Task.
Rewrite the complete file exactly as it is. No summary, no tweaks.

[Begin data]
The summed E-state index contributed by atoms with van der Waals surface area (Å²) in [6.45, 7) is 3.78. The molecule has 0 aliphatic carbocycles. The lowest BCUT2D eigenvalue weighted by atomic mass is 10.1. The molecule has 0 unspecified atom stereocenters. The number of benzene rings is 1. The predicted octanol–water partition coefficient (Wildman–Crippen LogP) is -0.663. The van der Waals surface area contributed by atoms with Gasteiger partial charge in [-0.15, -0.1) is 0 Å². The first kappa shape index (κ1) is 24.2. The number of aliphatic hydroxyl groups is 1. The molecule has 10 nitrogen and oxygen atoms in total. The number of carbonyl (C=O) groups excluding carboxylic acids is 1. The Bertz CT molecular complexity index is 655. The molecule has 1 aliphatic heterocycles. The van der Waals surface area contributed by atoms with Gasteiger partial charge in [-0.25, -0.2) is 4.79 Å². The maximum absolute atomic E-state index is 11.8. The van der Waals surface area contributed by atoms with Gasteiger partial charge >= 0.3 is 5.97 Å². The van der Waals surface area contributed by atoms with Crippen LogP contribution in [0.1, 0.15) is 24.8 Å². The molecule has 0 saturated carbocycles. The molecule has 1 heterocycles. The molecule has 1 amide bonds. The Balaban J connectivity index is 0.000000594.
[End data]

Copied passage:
The summed E-state index contributed by atoms with van der Waals surface area (Å²) in [6.45, 7) is 3.78. The molecule has 0 aliphatic carbocycles. The lowest BCUT2D eigenvalue weighted by atomic mass is 10.1. The molecule has 0 unspecified atom stereocenters. The number of benzene rings is 1. The predicted octanol–water partition coefficient (Wildman–Crippen LogP) is -0.663. The van der Waals surface area contributed by atoms with Gasteiger partial charge in [-0.15, -0.1) is 0 Å². The first kappa shape index (κ1) is 24.2. The number of aliphatic hydroxyl groups is 1. The molecule has 10 nitrogen and oxygen atoms in total. The number of carbonyl (C=O) groups excluding carboxylic acids is 1. The Bertz CT molecular complexity index is 655. The molecule has 1 aliphatic heterocycles. The van der Waals surface area contributed by atoms with Gasteiger partial charge in [-0.25, -0.2) is 4.79 Å². The maximum absolute atomic E-state index is 11.8. The van der Waals surface area contributed by atoms with Gasteiger partial charge >= 0.3 is 5.97 Å². The van der Waals surface area contributed by atoms with Crippen LogP contribution in [0.1, 0.15) is 24.8 Å². The molecule has 0 saturated carbocycles. The molecule has 1 heterocycles. The molecule has 1 amide bonds. The Balaban J connectivity index is 0.000000594.